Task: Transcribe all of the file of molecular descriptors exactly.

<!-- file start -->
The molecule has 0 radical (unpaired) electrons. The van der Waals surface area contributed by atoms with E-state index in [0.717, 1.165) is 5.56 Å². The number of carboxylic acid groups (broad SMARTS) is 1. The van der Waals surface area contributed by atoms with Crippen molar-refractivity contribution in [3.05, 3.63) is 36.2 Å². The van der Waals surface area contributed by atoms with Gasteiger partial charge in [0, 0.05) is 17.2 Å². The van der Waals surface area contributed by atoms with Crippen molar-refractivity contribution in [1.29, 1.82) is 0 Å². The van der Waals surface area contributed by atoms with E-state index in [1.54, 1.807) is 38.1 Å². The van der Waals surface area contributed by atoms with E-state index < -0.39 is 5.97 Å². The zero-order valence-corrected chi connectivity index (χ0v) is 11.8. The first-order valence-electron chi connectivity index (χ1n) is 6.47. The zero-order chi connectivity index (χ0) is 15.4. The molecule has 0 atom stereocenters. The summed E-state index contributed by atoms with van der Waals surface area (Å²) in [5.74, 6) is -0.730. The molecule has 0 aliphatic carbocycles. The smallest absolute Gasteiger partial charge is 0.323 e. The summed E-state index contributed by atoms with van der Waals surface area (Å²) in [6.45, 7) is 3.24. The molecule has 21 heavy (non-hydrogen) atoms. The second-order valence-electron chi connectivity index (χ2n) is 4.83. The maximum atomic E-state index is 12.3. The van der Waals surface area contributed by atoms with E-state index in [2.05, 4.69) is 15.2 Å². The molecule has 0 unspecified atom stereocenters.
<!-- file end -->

The molecule has 0 radical (unpaired) electrons. The van der Waals surface area contributed by atoms with E-state index in [0.717, 1.165) is 5.56 Å². The number of carboxylic acid groups (broad SMARTS) is 1. The van der Waals surface area contributed by atoms with Crippen molar-refractivity contribution in [3.05, 3.63) is 36.2 Å². The van der Waals surface area contributed by atoms with Gasteiger partial charge in [0, 0.05) is 17.2 Å². The van der Waals surface area contributed by atoms with Crippen molar-refractivity contribution in [1.29, 1.82) is 0 Å². The van der Waals surface area contributed by atoms with E-state index in [1.54, 1.807) is 38.1 Å². The van der Waals surface area contributed by atoms with E-state index < -0.39 is 5.97 Å². The zero-order valence-corrected chi connectivity index (χ0v) is 11.8. The first-order valence-electron chi connectivity index (χ1n) is 6.47. The zero-order chi connectivity index (χ0) is 15.4. The molecule has 0 atom stereocenters. The summed E-state index contributed by atoms with van der Waals surface area (Å²) in [5.74, 6) is -0.730. The molecule has 0 aliphatic carbocycles. The smallest absolute Gasteiger partial charge is 0.323 e. The summed E-state index contributed by atoms with van der Waals surface area (Å²) in [6.45, 7) is 3.24. The molecule has 21 heavy (non-hydrogen) atoms. The second-order valence-electron chi connectivity index (χ2n) is 4.83. The maximum atomic E-state index is 12.3. The van der Waals surface area contributed by atoms with E-state index in [2.05, 4.69) is 15.2 Å². The molecule has 0 unspecified atom stereocenters.